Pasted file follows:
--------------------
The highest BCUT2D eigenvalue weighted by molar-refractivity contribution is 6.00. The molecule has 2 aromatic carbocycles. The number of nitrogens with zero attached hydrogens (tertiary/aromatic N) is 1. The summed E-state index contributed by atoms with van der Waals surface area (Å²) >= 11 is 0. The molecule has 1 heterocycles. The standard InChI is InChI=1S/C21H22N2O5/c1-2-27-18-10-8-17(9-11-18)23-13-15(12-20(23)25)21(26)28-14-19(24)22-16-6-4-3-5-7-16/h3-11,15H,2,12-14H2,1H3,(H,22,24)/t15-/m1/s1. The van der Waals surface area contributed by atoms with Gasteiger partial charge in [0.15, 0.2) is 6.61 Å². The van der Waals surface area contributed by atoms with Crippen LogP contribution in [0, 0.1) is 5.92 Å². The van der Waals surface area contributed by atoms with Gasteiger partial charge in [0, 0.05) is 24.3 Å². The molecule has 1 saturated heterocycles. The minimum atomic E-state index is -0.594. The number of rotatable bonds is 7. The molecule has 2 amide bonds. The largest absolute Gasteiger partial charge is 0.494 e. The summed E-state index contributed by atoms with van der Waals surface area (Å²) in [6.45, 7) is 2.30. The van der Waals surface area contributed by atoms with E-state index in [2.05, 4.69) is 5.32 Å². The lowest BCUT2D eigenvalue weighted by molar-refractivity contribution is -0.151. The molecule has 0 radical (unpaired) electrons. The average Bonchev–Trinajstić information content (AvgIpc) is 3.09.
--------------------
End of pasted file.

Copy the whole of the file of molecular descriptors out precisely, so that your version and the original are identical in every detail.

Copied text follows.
The highest BCUT2D eigenvalue weighted by molar-refractivity contribution is 6.00. The molecule has 2 aromatic carbocycles. The number of nitrogens with zero attached hydrogens (tertiary/aromatic N) is 1. The summed E-state index contributed by atoms with van der Waals surface area (Å²) >= 11 is 0. The molecule has 1 heterocycles. The standard InChI is InChI=1S/C21H22N2O5/c1-2-27-18-10-8-17(9-11-18)23-13-15(12-20(23)25)21(26)28-14-19(24)22-16-6-4-3-5-7-16/h3-11,15H,2,12-14H2,1H3,(H,22,24)/t15-/m1/s1. The van der Waals surface area contributed by atoms with Gasteiger partial charge in [0.15, 0.2) is 6.61 Å². The van der Waals surface area contributed by atoms with Crippen LogP contribution in [0, 0.1) is 5.92 Å². The van der Waals surface area contributed by atoms with Gasteiger partial charge in [0, 0.05) is 24.3 Å². The molecule has 1 saturated heterocycles. The minimum atomic E-state index is -0.594. The number of rotatable bonds is 7. The molecule has 2 amide bonds. The largest absolute Gasteiger partial charge is 0.494 e. The summed E-state index contributed by atoms with van der Waals surface area (Å²) in [6.45, 7) is 2.30. The van der Waals surface area contributed by atoms with E-state index in [2.05, 4.69) is 5.32 Å². The lowest BCUT2D eigenvalue weighted by molar-refractivity contribution is -0.151. The molecule has 0 radical (unpaired) electrons. The average Bonchev–Trinajstić information content (AvgIpc) is 3.09.